What went wrong with the Hubble Space Telescope and what managers can learn from it – leadership, collaboration – IT Services – Techworld
“Theres a bunch of research I’ve come across in this work, where people say that the social context is a 78-80 per cent determinant of performance; individual abilities are 10 per cent. So why do we make this mistake? Because we spend all of these years in higher education being trained that its about individual abilities.”
Former NASA Director Charlie Pellerin is now a consultant on how to prevent failures on teams charged with carrying out large scale, technically impossible projects. He’s had to face two biggies while at NASA the Challenger explosion and subsequent to that and more directly the Hubble Space Telescope mirror failure. In that time he tried to really look at the source of the failures rather than just let the investigative committees do all the work. And what he’s decided is that culture is a bigger part of the chain of failure than technical ability.
Which leads me to ask the question how often does this happen in other circumstances as well? I’ve seen the PBS NOVA program on the 747 runway collision in Tenerife back in 1977. At that time the KLM Airliner more or less start taking off before the Pan American 747 had taxied off of the runway. In spite of all the protocols and controls in place to manage planes on the ground the captain of the KLM 747 made the decision to take-off not once, but TWICE! The first time it happened his co-pilot corrected him saying they didn’t have clearance from the tower. The second time, the co-pilot and navigator both sat back and let the whole thing unfold, to their own detriment. No one survived in that KLM 747 after it crashed into the Pan American 747 and bounced down the runway. In the article I link to above there’s an anecdote that Charlie Pellerin relates about a number of Korean Air crashes that occurred in the 1990s. Similarly it was the cockpit ‘culture’ that was leading to the bad decisions being made and resulting in the loss of the airplane and passengers on board.
Some people like to call it ‘top-down’ management, where everyone defers to the person recognized as the person in charge. Worse yet sometimes the person in charge doesn’t always realize this. They go on about their decision making process never once thinking people are restraining themselves holding back questions. The danger is always once this pattern is in place, any mistake by the person in charge gets amplified over time. In Charlie Pellerin’s judgement modern airliners are designed to run by a team who SHARE the responsibilities of conducting the airplane. And while the planes themselves have many safety systems in place to make things run smoothly the assumption is always made by the plane designers of a TEAM. But when you have a hierarchy of people in charge and people that defer to them, the TEAM as such doesn’t exist and you have now broken the primary design principle of the aircraft’s designer. No TEAM, No plane, and there’s many examples that show this not just in the airline accident investigations.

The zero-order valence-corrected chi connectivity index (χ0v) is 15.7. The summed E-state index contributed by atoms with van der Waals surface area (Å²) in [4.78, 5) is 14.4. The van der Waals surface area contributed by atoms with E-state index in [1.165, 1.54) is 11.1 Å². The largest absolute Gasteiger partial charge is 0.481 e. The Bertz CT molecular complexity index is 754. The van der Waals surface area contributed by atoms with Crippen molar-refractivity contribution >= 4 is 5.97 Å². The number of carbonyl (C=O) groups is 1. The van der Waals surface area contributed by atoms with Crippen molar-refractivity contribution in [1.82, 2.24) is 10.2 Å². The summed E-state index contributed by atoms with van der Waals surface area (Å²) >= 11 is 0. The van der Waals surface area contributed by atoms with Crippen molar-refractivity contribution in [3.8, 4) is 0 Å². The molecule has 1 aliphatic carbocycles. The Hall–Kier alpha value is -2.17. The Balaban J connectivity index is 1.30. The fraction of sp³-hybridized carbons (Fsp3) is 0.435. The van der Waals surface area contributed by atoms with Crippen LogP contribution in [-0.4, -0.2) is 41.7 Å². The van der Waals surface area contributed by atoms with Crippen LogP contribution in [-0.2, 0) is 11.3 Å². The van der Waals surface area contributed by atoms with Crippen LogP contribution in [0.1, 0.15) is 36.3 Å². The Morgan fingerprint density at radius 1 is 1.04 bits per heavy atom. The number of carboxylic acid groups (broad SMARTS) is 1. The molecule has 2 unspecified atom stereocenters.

In the case of the Hubble Telescope mirror, things broke down when a simple calibration step was rushed. The sub-contractor in charge of measuring the point of focus on the mirror followed the procedure as given to him. But skipped a step that threw the whole calibration off. The step that he skipped was to simply apply spray paint onto two end caps that would then be placed on to a very delicately measured and finely cut metal rod. The black spray paint was meant to act as a non-reflective surface to expose a very small bit of the rod end to a laser that would measure the distance to the focus point. What happened instead because the whole telescope program was going over budget and was constantly delayed all sub-contractors were pressured to ‘hurry up’. When the guy who was responsible for this calibration step couldn’t find matte black spray paint to put on the end caps he improvised (like a true engineer). He got black electrical tape, wrapped it on the end of the cap, cut a hole with the tip of an Xacto knife and began his calibration step.
But that one detail was what put the whole Hubble Space Telescope in jeopardy. In the rush to get this step done, the Xacto knife nicked a bit off the metal end cap and a small shiny, metal burr was created. Almost too small to see, the burr poke out into the hole cut into the black electrical tape for the laser to shine through. When the engineer calibrated it, the small burr was reflecting light back to the sensors measuring the distance. The burr was only 1mm off the polished surface of the calibration rod. And that 1mm distance was registered as ‘in spec’ and the full distance to the focus point had 1 mm added to it. Considering how accurate a mirror has to be for telescope work, and how long the Hubble mirror spent being ground and polished, 1mm would be equal to 1 mile in the real world. And this was the source of the ‘blur’ in the Hubble Telescope when it was first turned on after being deployed by the Space Shuttle. The culture of hurry up and get it done, we’re behind schedule jeopardized a billion dollar space telescope mission that was over budget and way behind schedule.
All these cautionary tales reiterate the over-arching theme of big failures are not technical, no. These failures are cultural and everyone has the capacity to do better every chance they get. I encourage anyone and everyone reading this article to read the original interview with Charlie Pellerin as he’s got a lot to say on this subject and some fixes that can be applied to avoid the fire next time. Because statistically speaking there will always be a next time.